- Associated Press - Monday, November 3, 2014

SPRINGFIELD, Mo. (AP) - Move over Punxsutawney Phil. Missouri has its own way to predict the weather.

Folklore holds that the shape of the seedling inside a persimmon seed can predict upcoming winter conditions.

University of Missouri Extension horticulture specialist Patrick Byers says there’s no research that backs up the folklore. But that didn’t stop him from collecting fruit from persimmon trees in Lawrence, Newton, Webster and McDonald counties.

His evaluation of 102 seeds suggests this coming winter in the Ozarks is going to be colder than average, with below average snowfall and a few warm spells.

Persimmons grow on trees and look like orange tomatoes. The Extension Service says Native Americans taught settlers that the fruit should be left on the trees well into October when it becomes ripe enough to eat.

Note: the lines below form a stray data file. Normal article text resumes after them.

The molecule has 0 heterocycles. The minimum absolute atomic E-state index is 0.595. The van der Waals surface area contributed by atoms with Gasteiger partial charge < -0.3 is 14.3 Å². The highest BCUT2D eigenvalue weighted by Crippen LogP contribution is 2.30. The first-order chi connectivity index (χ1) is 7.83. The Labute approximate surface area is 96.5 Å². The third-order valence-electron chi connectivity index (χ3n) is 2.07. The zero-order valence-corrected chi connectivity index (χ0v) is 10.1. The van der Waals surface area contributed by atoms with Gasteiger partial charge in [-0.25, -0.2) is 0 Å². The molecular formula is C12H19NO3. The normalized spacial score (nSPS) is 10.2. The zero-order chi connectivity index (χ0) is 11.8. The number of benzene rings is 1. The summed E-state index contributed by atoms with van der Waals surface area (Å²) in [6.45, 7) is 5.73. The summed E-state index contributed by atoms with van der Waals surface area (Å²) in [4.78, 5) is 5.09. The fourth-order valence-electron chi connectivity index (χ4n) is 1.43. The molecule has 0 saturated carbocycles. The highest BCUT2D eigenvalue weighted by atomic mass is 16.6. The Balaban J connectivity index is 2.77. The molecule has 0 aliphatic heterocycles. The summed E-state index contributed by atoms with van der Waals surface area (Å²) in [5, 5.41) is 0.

Copyright © 2018 The Washington Times, LLC.

The Washington Times Comment Policy

The Washington Times is switching its third-party commenting system from Disqus to Spot.IM. You will need to either create an account with Spot.im or if you wish to use your Disqus account look under the Conversation for the link "Have a Disqus Account?". Please read our Comment Policy before commenting.

 

Click to Read More

Click to Hide